Things feel more like early July than August at Henbogle, but at least I am able to get my fill of cukes. And more cukes. And yet more cukes. They have been very prolific this year, hooray. I just wish I had some tomatoes to join the cukes for one of my favorite summer salads, cucumbers, tomato, feta, fresh ground black pepper and good olive oil. I’ve been reduced to buying tomatoes at the farmers’ markets.
Finally, though, I have some tomatoes to report. My first handful of Sungolds were ready. These babies were mostly devoured in the garden, but the remaining tomatoes amounted to 2.5 ounces. You can see that one is cracked, crushed by a cucumber on the way into the house. I ate that one moments after I snapped its portrait.
The good news is that we have plenty of cukes for fresh eating, and for pickles. Shown is a batch of our favorite, bread and butter pickles,made with cider vinegar and partial brown sugar, ginger, and a dash of hot pepper flakes. Yum. I love these pickles. Dan and I sampled the remainder that wouldn’t fit in the jars, and the verdict is more please!
For the first time ever I was able to make a batch with my own onions. I pulled all the onions, which are currently drying. I weighed what we used in the pickles and a salad, which amounts to 2 1/4 lbs. The remainder I will weigh once dried and trimmed. As damp weather has descended, these will go up into the barn attic for drying. I was very pleased with the harvest. The majority of the onions are tennis ball sized or slightly larger. Those are on the top shelf of the wire rack. Less than a quarter of the total harvest were smaller than that, about the size of a racquet ball. These were purchased starts of a variety called Candy. Perhaps these were supposed to be a sweet onion, but they were pretty potent. When slicing the onions for pickles I had to stop several times to dry my eyes lest I inadvertently add a fingertip to the pickles. I am wondering if the dry July caused this? Ideas, anyone?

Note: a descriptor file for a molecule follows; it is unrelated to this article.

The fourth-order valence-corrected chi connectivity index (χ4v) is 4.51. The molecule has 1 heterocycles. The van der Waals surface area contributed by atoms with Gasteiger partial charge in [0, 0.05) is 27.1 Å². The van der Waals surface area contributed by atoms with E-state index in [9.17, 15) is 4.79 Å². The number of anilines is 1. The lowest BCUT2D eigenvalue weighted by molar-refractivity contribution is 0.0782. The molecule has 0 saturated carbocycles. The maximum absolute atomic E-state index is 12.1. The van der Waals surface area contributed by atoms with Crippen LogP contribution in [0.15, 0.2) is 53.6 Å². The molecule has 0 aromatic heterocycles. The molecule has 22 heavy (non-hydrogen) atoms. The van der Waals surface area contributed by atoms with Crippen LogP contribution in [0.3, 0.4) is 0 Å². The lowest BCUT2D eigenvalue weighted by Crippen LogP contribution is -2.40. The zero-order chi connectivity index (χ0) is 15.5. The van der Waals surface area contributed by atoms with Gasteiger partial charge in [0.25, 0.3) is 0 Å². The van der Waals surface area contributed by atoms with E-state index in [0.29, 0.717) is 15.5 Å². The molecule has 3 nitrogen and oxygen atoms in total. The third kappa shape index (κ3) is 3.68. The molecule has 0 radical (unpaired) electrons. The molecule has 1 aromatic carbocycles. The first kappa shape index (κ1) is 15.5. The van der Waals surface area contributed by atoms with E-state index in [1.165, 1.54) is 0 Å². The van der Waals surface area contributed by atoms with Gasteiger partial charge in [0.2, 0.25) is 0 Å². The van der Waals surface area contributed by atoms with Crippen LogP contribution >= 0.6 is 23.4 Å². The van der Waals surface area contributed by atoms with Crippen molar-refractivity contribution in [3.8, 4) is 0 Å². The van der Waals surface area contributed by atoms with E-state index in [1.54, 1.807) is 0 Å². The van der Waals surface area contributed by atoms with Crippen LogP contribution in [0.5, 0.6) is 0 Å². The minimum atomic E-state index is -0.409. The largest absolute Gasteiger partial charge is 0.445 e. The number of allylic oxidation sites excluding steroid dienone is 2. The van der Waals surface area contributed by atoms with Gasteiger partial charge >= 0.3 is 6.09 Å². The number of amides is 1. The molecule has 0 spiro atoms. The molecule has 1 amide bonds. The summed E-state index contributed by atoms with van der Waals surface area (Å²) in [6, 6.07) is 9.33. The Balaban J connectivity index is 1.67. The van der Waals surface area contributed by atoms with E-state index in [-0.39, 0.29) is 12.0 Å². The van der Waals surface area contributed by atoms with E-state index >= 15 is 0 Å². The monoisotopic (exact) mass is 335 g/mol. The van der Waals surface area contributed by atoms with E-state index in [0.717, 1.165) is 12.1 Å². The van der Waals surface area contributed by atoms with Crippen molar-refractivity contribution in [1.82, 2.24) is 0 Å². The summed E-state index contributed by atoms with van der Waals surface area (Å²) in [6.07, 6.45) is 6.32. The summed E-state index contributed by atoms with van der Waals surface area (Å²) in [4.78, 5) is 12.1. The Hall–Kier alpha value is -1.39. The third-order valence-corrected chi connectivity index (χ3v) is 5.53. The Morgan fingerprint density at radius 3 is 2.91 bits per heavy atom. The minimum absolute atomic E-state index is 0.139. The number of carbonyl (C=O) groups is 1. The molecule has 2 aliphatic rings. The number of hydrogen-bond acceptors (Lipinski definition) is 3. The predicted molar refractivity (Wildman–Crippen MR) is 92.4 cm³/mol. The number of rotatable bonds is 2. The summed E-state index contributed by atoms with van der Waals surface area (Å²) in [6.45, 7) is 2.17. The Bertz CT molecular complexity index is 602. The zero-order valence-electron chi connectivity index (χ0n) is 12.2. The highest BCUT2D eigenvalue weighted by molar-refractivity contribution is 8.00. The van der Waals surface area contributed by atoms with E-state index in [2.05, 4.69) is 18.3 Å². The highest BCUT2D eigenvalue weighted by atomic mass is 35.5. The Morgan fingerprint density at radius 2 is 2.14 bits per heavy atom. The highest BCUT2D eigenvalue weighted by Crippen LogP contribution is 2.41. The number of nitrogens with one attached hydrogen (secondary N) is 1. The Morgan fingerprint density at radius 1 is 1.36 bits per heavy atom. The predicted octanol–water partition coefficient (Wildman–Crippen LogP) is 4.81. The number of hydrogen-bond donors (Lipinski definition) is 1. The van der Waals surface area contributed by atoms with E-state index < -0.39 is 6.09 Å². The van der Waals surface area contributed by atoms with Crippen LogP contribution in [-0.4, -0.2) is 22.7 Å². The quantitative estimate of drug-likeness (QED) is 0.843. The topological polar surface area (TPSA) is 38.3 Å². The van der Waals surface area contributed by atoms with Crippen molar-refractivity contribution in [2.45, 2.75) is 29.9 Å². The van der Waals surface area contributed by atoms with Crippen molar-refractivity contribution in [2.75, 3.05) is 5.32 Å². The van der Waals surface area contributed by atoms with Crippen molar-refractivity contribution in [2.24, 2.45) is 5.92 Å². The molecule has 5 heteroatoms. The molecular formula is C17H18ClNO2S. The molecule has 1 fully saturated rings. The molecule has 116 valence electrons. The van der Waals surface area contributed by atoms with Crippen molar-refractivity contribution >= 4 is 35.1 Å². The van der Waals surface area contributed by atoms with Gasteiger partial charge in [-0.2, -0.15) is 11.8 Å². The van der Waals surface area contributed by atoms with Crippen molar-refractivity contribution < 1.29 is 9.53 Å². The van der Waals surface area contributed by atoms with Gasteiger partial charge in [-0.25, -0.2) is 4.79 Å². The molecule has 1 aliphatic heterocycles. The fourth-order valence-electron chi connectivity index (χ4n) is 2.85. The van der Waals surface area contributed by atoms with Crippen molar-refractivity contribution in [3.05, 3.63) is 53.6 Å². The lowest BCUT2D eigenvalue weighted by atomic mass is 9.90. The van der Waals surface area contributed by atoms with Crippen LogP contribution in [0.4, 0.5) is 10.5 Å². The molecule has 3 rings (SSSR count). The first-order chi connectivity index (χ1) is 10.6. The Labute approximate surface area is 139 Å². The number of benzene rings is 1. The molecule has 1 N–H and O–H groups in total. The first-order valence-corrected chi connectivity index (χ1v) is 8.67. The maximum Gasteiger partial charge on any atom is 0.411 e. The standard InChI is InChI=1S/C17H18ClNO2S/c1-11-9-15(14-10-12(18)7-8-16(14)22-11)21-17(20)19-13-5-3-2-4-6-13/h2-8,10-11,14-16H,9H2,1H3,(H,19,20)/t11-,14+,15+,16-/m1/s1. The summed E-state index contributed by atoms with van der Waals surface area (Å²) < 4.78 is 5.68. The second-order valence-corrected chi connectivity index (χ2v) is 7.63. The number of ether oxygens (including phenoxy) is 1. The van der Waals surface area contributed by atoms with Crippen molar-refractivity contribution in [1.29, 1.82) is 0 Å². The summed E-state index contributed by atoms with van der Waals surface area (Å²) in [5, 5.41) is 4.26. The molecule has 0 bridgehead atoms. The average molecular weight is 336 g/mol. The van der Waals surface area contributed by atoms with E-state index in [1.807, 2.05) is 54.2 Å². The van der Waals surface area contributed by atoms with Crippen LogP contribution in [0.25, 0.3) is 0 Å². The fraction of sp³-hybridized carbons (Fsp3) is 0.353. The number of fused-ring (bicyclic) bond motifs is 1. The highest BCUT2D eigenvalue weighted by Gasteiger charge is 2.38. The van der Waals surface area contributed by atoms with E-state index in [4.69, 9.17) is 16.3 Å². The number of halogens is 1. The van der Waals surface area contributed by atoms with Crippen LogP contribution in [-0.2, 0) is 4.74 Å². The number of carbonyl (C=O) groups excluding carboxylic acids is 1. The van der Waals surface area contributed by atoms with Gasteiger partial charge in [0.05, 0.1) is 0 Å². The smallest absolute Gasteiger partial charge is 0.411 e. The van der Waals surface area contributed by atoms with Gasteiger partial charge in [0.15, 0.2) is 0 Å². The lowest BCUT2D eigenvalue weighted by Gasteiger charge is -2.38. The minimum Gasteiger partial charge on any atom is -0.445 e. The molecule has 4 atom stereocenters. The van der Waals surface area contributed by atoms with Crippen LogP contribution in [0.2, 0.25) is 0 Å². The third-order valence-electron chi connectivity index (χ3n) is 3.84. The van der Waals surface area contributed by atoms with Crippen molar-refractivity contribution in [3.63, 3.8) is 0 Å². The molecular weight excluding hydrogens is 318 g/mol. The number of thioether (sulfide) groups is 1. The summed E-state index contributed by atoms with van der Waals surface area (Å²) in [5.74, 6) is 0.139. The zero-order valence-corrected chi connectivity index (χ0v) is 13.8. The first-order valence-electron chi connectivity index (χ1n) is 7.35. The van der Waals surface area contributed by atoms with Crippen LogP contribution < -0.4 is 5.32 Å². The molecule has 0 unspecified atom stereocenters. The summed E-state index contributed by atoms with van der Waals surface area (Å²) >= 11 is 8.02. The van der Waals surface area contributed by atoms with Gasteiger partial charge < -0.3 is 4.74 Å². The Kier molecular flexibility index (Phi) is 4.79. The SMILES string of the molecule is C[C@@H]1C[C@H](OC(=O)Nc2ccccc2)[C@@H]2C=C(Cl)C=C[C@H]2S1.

I do think in future years I will purchase starts rather than tie up valuable space for seed starting onions which need to be started early. I purchased the Candy starts from Longfellows, a favorite local nursery, but noticed this year that Johnny’s was also offering starts of more varieties. Unfortunately, I noticed this too late, but will plan for it in the future.
This week I trimmed the garlic so have room up in the barn attic for the onions. The garlic looks really good. I identified 3 heads which should probably have been pulled earlier, but the rest looks great. Unfortunately, two of those heads are the largest. Should I use those heads for seed garlic? I’m thinking yes, as it isn’t likely to keep, but I’d love opinions. I did look carefully and they do not look damaged or show any signs of fungal attack.
I am still harvesting quite a few broccoli side shoots. This week I harvested 18 oz. which I blanched and froze for future use. The plants seem to be willing to continue producing, and some needed rain will aid in that so I am planning to give them a foliar feeding of fish emulsion as soon as the weather dries enough to keep it on the plants.
Finally, the squash are really starting to produce. We had a fabulous garden feed the other day featuring Costata Romanesca and Flying Saucers squash simply sautéed in butter. I highly recommend these two varieties, they are delicious and abundant. I have always grown yellow crookneck, but no more, the Flying Saucers is just too yummy. No photos of the squash this week, but I’ll get some for those unfamiliar with them.
This weeks harvest was a good one at 8.8 lbs., and more to come, bringing the total weight of harvests this year to over 103 lbs. valued at $430.38. Less my expenses of $383.06, that brings the total value of harvests this year $47.32.
This post is part of Daphne’s Harvest Monday series, where gardeners from warmer climes are
showing off sharing their tomatoes and what they are eating from their gardens. Check it out on her fabulous blog, Daphne’s Dandelions.